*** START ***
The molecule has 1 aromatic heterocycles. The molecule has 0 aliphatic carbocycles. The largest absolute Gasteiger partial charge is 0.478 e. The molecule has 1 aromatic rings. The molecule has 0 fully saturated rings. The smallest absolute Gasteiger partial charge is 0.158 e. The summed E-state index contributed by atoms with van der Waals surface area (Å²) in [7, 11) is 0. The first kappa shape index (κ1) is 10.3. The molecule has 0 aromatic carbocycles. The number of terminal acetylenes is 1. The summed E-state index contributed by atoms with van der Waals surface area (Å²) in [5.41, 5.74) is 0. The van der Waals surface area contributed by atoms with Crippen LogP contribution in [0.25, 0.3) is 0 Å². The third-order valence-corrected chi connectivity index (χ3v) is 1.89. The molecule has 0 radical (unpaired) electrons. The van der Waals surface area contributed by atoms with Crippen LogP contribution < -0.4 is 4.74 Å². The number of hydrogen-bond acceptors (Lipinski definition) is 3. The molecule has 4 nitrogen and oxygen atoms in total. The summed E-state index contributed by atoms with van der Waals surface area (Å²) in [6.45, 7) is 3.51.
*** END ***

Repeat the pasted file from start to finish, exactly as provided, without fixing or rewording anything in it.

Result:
The molecule has 1 aromatic heterocycles. The molecule has 0 aliphatic carbocycles. The largest absolute Gasteiger partial charge is 0.478 e. The molecule has 1 aromatic rings. The molecule has 0 fully saturated rings. The smallest absolute Gasteiger partial charge is 0.158 e. The summed E-state index contributed by atoms with van der Waals surface area (Å²) in [7, 11) is 0. The first kappa shape index (κ1) is 10.3. The molecule has 0 aromatic carbocycles. The number of terminal acetylenes is 1. The summed E-state index contributed by atoms with van der Waals surface area (Å²) in [5.41, 5.74) is 0. The van der Waals surface area contributed by atoms with Crippen LogP contribution in [0.25, 0.3) is 0 Å². The third-order valence-corrected chi connectivity index (χ3v) is 1.89. The molecule has 0 radical (unpaired) electrons. The van der Waals surface area contributed by atoms with Crippen LogP contribution < -0.4 is 4.74 Å². The number of hydrogen-bond acceptors (Lipinski definition) is 3. The molecule has 4 nitrogen and oxygen atoms in total. The summed E-state index contributed by atoms with van der Waals surface area (Å²) in [6.45, 7) is 3.51.